N79969,

My view is that Airbus started out as a European prestige/jobs program. Thus they went after the more prestigious widebody market rather than a narrowbody.

We are all aware of your obsession with the evil Airbus and the Evil Socialists, but please don't make things up as you go along...

Why a widebody, not a narrowbody? Two reasons: 1) Airbus was called into existance mainly because individual European companies could no longer compete with US giants like Boeing, Douglas and Lockheed. They had the resources to build narrowbody aircraft (1-11, Mercure,...) but not to build a widebody. They did not plan to build widebodies, because some of the companies who were planning to get into Airbus had their individual programs.

2) When Boeing developed the 747, and Douglas and Lockheed developed the DC-10 and L-1011, there was a considerable gap between them and the DC-8/ 707, which had been the largest till then. Furthermore, European airlines predicted they would need a 250-300 seater for short haul routes to cover growth in the 70s. Two different groups were already working on two different programs before the government were even involved.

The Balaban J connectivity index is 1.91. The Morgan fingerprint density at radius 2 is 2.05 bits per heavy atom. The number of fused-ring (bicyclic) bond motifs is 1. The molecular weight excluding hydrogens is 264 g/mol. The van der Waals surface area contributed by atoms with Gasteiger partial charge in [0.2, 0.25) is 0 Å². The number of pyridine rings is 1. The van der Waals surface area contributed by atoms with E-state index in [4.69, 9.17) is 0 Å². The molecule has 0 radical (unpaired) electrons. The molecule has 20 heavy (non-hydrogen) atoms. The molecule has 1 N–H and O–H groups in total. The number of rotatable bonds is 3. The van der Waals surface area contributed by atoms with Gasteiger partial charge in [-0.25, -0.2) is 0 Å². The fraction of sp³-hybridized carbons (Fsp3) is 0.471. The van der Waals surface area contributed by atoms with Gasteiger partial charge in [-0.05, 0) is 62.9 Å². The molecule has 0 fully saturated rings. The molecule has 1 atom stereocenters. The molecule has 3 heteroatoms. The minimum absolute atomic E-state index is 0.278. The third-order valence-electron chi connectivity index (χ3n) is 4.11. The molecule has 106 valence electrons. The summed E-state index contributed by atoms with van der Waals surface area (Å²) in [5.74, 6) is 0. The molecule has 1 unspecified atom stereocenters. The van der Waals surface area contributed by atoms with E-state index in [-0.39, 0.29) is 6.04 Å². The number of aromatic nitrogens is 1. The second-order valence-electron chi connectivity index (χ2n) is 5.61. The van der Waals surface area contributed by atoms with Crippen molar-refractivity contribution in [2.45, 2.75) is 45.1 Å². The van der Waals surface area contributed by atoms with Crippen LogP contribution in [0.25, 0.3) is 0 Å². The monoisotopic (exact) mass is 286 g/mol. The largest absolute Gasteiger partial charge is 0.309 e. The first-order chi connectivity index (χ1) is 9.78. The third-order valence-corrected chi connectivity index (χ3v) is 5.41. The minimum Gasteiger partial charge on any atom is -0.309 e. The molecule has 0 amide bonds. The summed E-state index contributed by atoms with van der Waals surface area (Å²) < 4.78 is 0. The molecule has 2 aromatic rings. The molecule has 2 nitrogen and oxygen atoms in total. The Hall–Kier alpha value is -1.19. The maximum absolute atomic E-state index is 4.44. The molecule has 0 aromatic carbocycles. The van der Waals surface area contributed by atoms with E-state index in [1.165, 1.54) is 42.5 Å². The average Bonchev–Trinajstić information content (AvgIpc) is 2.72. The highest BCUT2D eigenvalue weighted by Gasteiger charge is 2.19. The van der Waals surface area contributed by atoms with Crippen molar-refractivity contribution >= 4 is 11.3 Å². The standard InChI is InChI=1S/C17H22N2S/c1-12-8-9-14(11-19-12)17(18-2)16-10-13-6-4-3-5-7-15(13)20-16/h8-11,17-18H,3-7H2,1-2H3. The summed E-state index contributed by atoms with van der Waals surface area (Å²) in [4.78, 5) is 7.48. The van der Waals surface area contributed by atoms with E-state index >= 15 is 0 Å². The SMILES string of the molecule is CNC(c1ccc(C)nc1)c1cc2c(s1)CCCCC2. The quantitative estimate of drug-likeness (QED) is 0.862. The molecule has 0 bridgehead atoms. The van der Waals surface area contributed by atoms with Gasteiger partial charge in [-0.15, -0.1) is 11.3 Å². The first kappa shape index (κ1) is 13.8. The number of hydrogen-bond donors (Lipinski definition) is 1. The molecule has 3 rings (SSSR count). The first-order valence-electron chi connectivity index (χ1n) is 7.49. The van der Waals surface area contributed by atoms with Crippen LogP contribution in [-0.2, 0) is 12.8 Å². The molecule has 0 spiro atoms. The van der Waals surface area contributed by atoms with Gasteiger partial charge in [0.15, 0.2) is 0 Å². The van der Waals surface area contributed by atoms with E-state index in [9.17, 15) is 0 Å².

There was simply never talk of a narrowbody. The A300 was not a 'jobs program' created by the Evil Socialists, it was mainly market-driven programs, thought up by the manufaturers.


User currently offlineN79969 From , joined Dec 1969, posts, RR:
Reply 4, posted (10 years 12 months 2 days 16 hours ago) and read 4253 times:

Scorpio,

As we are all well aware of your continuing delusion that Airbus made economic sense.


User currently offlineSolnabo From Sweden, joined Jan 2008, 850 posts, RR: 2
Reply 5, posted (10 years 12 months 2 days 16 hours ago) and read 4183 times:

.....and a twinjet-widebody 1974????
Must have shaken the Big boys "over there" Laugh out loud

"Old" Michael/SE



Airbus SAS - Love them both
User currently offlineScorpio From Belgium, joined Oct 2001, 5014 posts, RR: 44
Reply 6, posted (10 years 12 months 2 days 16 hours ago) and read 4169 times:

N79969,

As we are all well aware of your continuing delusion that Airbus made economic sense.

That's the best you can do? You must be running out of arguments to support you thought up 'air'.


User currently offlineSabenapilot From Belgium, joined Feb 2000, 2714 posts, RR: 47
Reply 7, posted (10 years 12 months 2 days 15 hours ago) and read 4146 times: